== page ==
11. Increase fmr to 0.34; Note that the average slope of the computed current dip is now very close to the average slope of the measured current dip. Note 5 points of agreement: 1. Rising slope 2. Topping profile 3. Top and Ipeak 4.start of current dip 5.slope of dip and 6. Bottom of dip. The fit is good overall.

- a) Fit current rise slope, adjust static inductance L0 where necessary
- b) Fit position of start of dip adjusting fmand fcas necessary

- c) Fit slope of dip, adjusting fmr, fcras necessary

- The Universal PF code: RADPFV5.15de
- Configure: for PF1000: 27 kV 3.5 Torr D2 (published and fitted)

- The Universal PF code: RADPFV5.15de
- Configure: for PF1000: 27 kV 3.5 Torr D2 (published and fitted) [run 100000 Torr, 19, 10, 7, 5, 2, 1 Torr; at 7 Torr show how to collect cols A and B (for curr waveform) and how to collect dataline.]

- The Universal PF code: RADPFV5.15de
- Configure: for PF1000: 27 kV 3.5 Torr D2 (published and fitted) [run 100000 Torr, 19, 10, 7, 5, 2, 1 Torr; at 7 Torr show how to collect cols A and B (for curr waveform) and how to collect dataline.]

Steps: II Run PF1000 at 27 kV at various pressure in D; Collect data

1. Collect current waveforms

2. Collect data of dynamics and pinch properties and neutron yield

- RADPFV5.15de
- Look at results: Sheet 1 figures
Sheet 3 dataline

Sheet 3 (1) figures

- RADPFV5.15de
- Look at results: Sheet 1 figures
Sheet 3 dataline

Sheet 3 (1) figures

Steps: III Interpret results of experiments

1. Show a set of current waveform at various pressures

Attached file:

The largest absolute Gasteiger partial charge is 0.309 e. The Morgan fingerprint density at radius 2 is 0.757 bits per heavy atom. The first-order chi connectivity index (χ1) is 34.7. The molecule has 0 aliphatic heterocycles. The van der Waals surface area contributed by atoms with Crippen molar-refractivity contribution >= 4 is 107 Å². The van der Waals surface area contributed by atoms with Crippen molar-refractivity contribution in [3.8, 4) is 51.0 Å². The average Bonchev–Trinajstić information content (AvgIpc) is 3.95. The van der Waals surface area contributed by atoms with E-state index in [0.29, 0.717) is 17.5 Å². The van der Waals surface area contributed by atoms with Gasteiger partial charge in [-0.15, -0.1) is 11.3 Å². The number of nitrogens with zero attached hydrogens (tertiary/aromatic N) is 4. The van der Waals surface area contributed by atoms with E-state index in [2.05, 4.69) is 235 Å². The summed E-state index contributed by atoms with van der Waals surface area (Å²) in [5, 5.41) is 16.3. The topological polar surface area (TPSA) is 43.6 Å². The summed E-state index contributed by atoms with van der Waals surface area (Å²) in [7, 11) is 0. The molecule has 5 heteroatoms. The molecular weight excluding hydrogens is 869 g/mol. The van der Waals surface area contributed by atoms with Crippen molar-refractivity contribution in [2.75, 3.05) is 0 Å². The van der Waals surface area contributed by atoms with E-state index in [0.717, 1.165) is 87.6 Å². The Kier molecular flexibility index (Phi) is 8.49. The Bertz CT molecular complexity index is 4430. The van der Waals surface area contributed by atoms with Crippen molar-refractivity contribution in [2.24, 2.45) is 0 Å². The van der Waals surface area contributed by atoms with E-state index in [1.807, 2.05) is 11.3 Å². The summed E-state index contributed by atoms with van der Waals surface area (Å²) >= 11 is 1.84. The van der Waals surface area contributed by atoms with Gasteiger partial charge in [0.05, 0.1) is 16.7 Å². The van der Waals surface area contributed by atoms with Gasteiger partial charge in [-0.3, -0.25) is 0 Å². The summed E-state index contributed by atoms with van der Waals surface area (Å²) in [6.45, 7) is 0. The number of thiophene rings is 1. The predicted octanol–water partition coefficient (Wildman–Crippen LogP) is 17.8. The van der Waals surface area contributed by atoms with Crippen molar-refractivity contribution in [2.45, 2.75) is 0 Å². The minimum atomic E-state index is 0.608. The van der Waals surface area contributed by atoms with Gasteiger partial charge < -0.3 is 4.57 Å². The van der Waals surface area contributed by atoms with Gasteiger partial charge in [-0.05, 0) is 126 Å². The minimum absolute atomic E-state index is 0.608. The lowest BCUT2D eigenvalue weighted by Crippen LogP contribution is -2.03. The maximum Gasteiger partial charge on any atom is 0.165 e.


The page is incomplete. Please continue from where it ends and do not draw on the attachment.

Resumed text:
2. Show a set of pinch properties as a function of data

- Discuss decrease of Ipeak as operation pressure P0 is decreased in terms of dynamic resistance
- Observe behaviour of Ipinch as pressure is decreased
- Observe neutron yield Yn as function of pressure
- Discuss the behaviour of Ynvs P0 in terms of behaviour of Ipinch and pinch ion density.

- 1) Pressure increases, Ipeak increases
- 2) Ipinch increases, peaks just before 5 Torr, then drops
- EINP follows roughly trend of Ipinch
- ni, not plotted, seen from table to increase continuously with presssure
- Yn peaks not where Ipinch peaks, but at higher P due to increase in ni
- All Competing effects need to be considered
- The effects, all regulated by the physics, are automatically included in the model

- Different machines- including your own and others
- Different gases-
D-T mixture for neutrons

Neon for neon SXR

Ar, N2, O2 for SXR

Compare with experimental results- see examples below

1.Fit computed to measured current waveforms to get model parameters

2.Use these fitted model parameters for PF400J to get Yn at various pressures

3. Compare computed with measured Yn (agreement is state-of-the-art)

1.fit computed to measured current waveforms to get model parameters

2.Use these fitted model parameters for FN-II to get Yn at various pressures

3. Compare computed with measured Yn (agreement is state-of-the-art)

We carried out a Numerical Experiment – To obtain neutron yield Yn of PF1000 as function of pressure, and relate to pinch data

We started with a published current waveform of the PF1000 at 27 kV. We carried out a typical fitting (of computed to measured current waveform) to obtain L0 and the model parameters for the PF1000.

With the complete parameters of the PF1000 we ran experiments for the PF1000 at 27 kV varying the pressure from 19 Torr down to 1 Torr deuterium.

We collected the current waveforms and pinch parameters; at various pressures and obtained the neutron yield Yn with pressure P0 curve.

The shape of the neutron yield curve was correlated to the behaviour of the pinch current and pinch density.

We noted that the peak neutron yield at 2x1011 is consistent with the measured range of neutrons as published.

As an extension to the experiment, we compared the computed Ynvs P0 curve to the published curves for several machines including PF-400J and FN-II.

y.

International Workshop on Plasma Science and Applications

(IWPSA2012) 4 – 5 October 2012 University of Chulalongkorn

THANK YOU

Profound

Simple

Research Projects developed from Plasma Focus Numerical Experiments